TESOL Quarterly 
anniversary issues, they have been assigned a dedicated slot in this 40th anniversary issue. Also worth mentioning in this regard is a recent issue of 
TESOL Quarterly 
edited by John Levis (2005), in which pronunciation is approached froma variety of WEs and ELF perspectives rather than, as is more often thecase, as an isolated feature of second language (L2) English acquisition whose only desirable endpoint is a so-called native-like accent.On the other hand, as will become clear, much work remains to bedone, even at the level of theorising, let alone in practice. Articlesoriented to WEs still tend to be the exception rather than the rule in
TESOL Quarterly,
while nothing at all was published on ELF until 2003,and then only in the Brief Reports and Summaries section (a short pieceby Mauranen discussing her corpus of ELF in academic settings). Andthe same is true of comparable TESOL and applied linguistics journalspublished in the United States, the United Kingdom, and elsewhere.This is bizarre considering the fact that—as countless scholars havepointed out—speakers of WEs and ELF vastly outnumber those of 
English as a native language (ENL) and even those of English as a second(immigrant) language (ESL)
and English as a foreign language (EFL).
 As Bolton (2004, p. 367) points out, there are three possible interpre-tations of the expression
World Englishes.
Firstly, it serves as an “umbrellalabel” covering all varieties of English worldwide and the different approaches used to describe and analyse them. Secondly, it is used in anarrower sense to refer to the so-called new Englishes in Africa, Asia, andthe Caribbean (Kachru’s
outer circle 
In this article, I am using the termin this narrower sense. Thirdly, it is used to represent the pluricentricapproach to the study of English associated with Kachru and hiscolleagues, and often referred to as the
approach, althoughthere is considerable overlap between this and the second interpretationof the term. The first use is also sometimes represented by other terms,including
World English 
(i.e., in the singular),
international English(es),
global English(es),
while the second is in fact more commonly representedby the terms
new Englishes 
 English as a second language 
. And still other terms are currently incirculation (see Erling, 2005; McArthur, 2002, 2004). Despite the rangeof interpretations of the term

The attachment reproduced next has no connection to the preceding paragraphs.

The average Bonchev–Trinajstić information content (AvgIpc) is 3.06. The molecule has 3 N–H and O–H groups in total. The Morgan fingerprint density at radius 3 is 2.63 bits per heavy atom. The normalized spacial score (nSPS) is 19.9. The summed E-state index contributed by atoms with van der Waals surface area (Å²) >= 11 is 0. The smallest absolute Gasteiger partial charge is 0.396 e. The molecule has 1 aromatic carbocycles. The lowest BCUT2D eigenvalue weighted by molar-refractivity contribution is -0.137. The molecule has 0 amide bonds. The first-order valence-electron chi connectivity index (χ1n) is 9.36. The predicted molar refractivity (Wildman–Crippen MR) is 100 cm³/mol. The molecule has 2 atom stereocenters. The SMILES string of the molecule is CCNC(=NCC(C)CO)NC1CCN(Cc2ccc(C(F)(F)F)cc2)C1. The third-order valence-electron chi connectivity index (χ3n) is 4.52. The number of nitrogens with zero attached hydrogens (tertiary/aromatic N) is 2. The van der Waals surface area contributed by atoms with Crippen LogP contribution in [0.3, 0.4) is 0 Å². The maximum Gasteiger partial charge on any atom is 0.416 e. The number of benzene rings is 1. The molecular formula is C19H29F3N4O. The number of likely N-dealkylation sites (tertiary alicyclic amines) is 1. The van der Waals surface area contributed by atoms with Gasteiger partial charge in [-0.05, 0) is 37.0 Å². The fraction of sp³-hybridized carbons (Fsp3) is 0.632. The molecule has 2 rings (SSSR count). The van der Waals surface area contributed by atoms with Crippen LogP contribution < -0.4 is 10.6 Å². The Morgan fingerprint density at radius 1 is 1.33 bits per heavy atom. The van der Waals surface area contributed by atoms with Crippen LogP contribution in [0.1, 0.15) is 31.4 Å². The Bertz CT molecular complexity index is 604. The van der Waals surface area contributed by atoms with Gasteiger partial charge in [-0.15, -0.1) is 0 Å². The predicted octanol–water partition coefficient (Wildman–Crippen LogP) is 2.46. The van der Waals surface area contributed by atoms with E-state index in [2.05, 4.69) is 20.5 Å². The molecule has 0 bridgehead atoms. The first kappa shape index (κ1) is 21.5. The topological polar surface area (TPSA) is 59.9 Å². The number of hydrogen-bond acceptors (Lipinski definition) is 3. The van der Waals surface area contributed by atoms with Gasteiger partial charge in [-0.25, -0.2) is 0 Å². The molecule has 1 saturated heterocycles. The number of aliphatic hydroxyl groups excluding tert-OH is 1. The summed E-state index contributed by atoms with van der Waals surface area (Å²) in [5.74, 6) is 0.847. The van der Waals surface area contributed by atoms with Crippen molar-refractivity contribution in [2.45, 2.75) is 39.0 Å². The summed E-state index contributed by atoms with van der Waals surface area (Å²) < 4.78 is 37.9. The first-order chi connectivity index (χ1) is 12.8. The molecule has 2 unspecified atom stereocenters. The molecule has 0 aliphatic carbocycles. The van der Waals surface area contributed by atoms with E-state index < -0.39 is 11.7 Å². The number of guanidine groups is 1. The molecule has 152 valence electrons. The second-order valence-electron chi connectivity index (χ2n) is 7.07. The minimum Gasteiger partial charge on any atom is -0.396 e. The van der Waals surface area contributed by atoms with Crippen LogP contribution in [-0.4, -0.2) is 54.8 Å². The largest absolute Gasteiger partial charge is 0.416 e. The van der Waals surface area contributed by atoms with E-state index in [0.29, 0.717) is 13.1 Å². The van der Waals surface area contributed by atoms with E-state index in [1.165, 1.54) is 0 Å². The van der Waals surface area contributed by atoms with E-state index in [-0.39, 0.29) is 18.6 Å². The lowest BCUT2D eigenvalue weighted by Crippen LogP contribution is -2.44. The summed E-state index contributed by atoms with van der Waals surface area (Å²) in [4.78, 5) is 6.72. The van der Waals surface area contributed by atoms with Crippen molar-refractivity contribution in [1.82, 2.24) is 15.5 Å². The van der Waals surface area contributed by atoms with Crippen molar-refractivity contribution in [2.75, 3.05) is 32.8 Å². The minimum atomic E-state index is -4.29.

World Englishes 
and its alternatives, how-ever, the links between them are so strong, and the field now so wellestablished, that there seems to be little confusion over the intendedreference.The same cannot be said, by contrast, for ELF, despite Larry Smith’s visionary work on English as an international language dating way backto the 1970s and 1980s (see, e.g., Smith, 1976, 1983). One complication
This use of 
should not be confused with another frequent use of the term, that is, todescribe the English use of speakers for whom it is an indigenized language in countries suchas India, Nigeria, and Singapore.
 As was pointed out by an anonymous reviewer, there is considerable overlap between ELFusers and EFL learners, partly because many of those who start out thinking they are learningEnglish as a foreign language end up using it as a lingua franca.
For ease of reference, I am using Kachru’s well-known three concentric circle model of thespread of English (see, e.g., Kachru, 1985, 1988, 1992). Although this model is still usedregularly by many WEs and ELF scholars (myself often included) as the standard framework, anumber of scholars have suggested that it requires some updating as a result of changedcircumstances since the 1980s. Comments have been made and/or alternatives suggested by,among others, Crystal (2003), Graddol (1997), Kandiah (1998), Modiano (1999a, 1999b),Seidlhofer (2002), Toolan (1997), Tripathi (1998), and Yano (2001). Kachru (2005) hasresponded at length to some of these comments and suggestions (as outlined in Jenkins, 2003),describing them as “misrepresentations of the model’s characteristics, interpretations andimplications” (Kachru, p. 220).